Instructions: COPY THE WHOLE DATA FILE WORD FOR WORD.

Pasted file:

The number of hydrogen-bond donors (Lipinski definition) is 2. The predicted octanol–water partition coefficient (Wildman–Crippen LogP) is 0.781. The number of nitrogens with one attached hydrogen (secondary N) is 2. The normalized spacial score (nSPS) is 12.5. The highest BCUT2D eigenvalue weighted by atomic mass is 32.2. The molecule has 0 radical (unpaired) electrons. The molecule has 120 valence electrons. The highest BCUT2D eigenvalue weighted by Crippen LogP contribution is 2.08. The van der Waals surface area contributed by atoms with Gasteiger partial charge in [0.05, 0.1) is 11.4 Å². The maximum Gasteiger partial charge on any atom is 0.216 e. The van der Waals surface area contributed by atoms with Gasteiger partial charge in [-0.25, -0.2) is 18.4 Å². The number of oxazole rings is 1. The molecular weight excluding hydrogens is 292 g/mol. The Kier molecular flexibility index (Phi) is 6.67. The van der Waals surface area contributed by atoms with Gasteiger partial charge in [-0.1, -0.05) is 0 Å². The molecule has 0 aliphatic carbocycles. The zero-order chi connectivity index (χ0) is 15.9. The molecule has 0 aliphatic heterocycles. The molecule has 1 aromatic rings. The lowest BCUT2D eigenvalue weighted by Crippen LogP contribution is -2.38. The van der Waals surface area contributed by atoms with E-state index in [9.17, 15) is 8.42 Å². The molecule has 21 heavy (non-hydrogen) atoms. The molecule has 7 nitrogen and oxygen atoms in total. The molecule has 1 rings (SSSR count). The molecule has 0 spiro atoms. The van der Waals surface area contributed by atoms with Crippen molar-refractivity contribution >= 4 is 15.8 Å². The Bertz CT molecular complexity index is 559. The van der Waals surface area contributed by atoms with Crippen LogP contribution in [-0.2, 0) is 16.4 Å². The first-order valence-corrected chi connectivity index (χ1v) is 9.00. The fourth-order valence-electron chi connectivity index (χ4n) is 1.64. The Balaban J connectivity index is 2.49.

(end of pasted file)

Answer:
The number of hydrogen-bond donors (Lipinski definition) is 2. The predicted octanol–water partition coefficient (Wildman–Crippen LogP) is 0.781. The number of nitrogens with one attached hydrogen (secondary N) is 2. The normalized spacial score (nSPS) is 12.5. The highest BCUT2D eigenvalue weighted by atomic mass is 32.2. The molecule has 0 radical (unpaired) electrons. The molecule has 120 valence electrons. The highest BCUT2D eigenvalue weighted by Crippen LogP contribution is 2.08. The van der Waals surface area contributed by atoms with Gasteiger partial charge in [0.05, 0.1) is 11.4 Å². The maximum Gasteiger partial charge on any atom is 0.216 e. The van der Waals surface area contributed by atoms with Gasteiger partial charge in [-0.25, -0.2) is 18.4 Å². The number of oxazole rings is 1. The molecular weight excluding hydrogens is 292 g/mol. The Kier molecular flexibility index (Phi) is 6.67. The van der Waals surface area contributed by atoms with Gasteiger partial charge in [-0.1, -0.05) is 0 Å². The molecule has 0 aliphatic carbocycles. The zero-order chi connectivity index (χ0) is 15.9. The molecule has 0 aliphatic heterocycles. The molecule has 1 aromatic rings. The lowest BCUT2D eigenvalue weighted by Crippen LogP contribution is -2.38. The van der Waals surface area contributed by atoms with E-state index in [9.17, 15) is 8.42 Å². The molecule has 21 heavy (non-hydrogen) atoms. The molecule has 7 nitrogen and oxygen atoms in total. The molecule has 1 rings (SSSR count). The molecule has 0 spiro atoms. The van der Waals surface area contributed by atoms with Crippen molar-refractivity contribution >= 4 is 15.8 Å². The Bertz CT molecular complexity index is 559. The van der Waals surface area contributed by atoms with Crippen LogP contribution in [-0.2, 0) is 16.4 Å². The first-order valence-corrected chi connectivity index (χ1v) is 9.00. The fourth-order valence-electron chi connectivity index (χ4n) is 1.64. The Balaban J connectivity index is 2.49.